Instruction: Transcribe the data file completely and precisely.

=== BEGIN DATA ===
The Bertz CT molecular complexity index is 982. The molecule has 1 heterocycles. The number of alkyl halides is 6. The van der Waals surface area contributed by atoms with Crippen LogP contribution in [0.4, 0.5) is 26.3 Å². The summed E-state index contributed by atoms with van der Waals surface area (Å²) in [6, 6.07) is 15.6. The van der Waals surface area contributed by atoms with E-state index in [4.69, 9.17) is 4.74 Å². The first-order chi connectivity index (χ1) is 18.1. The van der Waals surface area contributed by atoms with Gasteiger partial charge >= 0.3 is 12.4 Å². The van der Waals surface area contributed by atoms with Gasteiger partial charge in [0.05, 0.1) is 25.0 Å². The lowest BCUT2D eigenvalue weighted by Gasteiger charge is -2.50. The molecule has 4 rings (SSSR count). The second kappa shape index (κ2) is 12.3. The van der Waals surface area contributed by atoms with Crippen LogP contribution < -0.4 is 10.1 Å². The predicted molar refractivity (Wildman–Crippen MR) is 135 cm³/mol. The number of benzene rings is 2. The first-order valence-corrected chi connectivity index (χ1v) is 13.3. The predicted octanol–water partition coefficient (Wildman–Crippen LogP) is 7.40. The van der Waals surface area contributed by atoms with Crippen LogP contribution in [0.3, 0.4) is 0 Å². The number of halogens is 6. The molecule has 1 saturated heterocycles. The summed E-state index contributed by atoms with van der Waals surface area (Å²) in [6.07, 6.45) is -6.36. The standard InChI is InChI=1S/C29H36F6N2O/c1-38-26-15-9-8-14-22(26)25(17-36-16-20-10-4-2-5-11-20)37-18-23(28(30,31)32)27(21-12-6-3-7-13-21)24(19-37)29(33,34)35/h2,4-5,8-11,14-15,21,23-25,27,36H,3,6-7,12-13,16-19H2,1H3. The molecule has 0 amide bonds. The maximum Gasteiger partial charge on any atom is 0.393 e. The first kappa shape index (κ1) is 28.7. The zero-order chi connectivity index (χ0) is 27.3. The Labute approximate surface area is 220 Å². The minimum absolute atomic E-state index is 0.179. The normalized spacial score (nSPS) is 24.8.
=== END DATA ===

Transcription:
The Bertz CT molecular complexity index is 982. The molecule has 1 heterocycles. The number of alkyl halides is 6. The van der Waals surface area contributed by atoms with Crippen LogP contribution in [0.4, 0.5) is 26.3 Å². The summed E-state index contributed by atoms with van der Waals surface area (Å²) in [6, 6.07) is 15.6. The van der Waals surface area contributed by atoms with E-state index in [4.69, 9.17) is 4.74 Å². The first-order chi connectivity index (χ1) is 18.1. The van der Waals surface area contributed by atoms with Gasteiger partial charge >= 0.3 is 12.4 Å². The van der Waals surface area contributed by atoms with Gasteiger partial charge in [0.05, 0.1) is 25.0 Å². The lowest BCUT2D eigenvalue weighted by Gasteiger charge is -2.50. The molecule has 4 rings (SSSR count). The second kappa shape index (κ2) is 12.3. The van der Waals surface area contributed by atoms with Crippen LogP contribution < -0.4 is 10.1 Å². The predicted molar refractivity (Wildman–Crippen MR) is 135 cm³/mol. The number of benzene rings is 2. The first-order valence-corrected chi connectivity index (χ1v) is 13.3. The predicted octanol–water partition coefficient (Wildman–Crippen LogP) is 7.40. The van der Waals surface area contributed by atoms with Crippen LogP contribution in [0.3, 0.4) is 0 Å². The number of halogens is 6. The molecule has 1 saturated heterocycles. The summed E-state index contributed by atoms with van der Waals surface area (Å²) in [6.07, 6.45) is -6.36. The standard InChI is InChI=1S/C29H36F6N2O/c1-38-26-15-9-8-14-22(26)25(17-36-16-20-10-4-2-5-11-20)37-18-23(28(30,31)32)27(21-12-6-3-7-13-21)24(19-37)29(33,34)35/h2,4-5,8-11,14-15,21,23-25,27,36H,3,6-7,12-13,16-19H2,1H3. The molecule has 0 amide bonds. The maximum Gasteiger partial charge on any atom is 0.393 e. The first kappa shape index (κ1) is 28.7. The zero-order chi connectivity index (χ0) is 27.3. The Labute approximate surface area is 220 Å². The minimum absolute atomic E-state index is 0.179. The normalized spacial score (nSPS) is 24.8.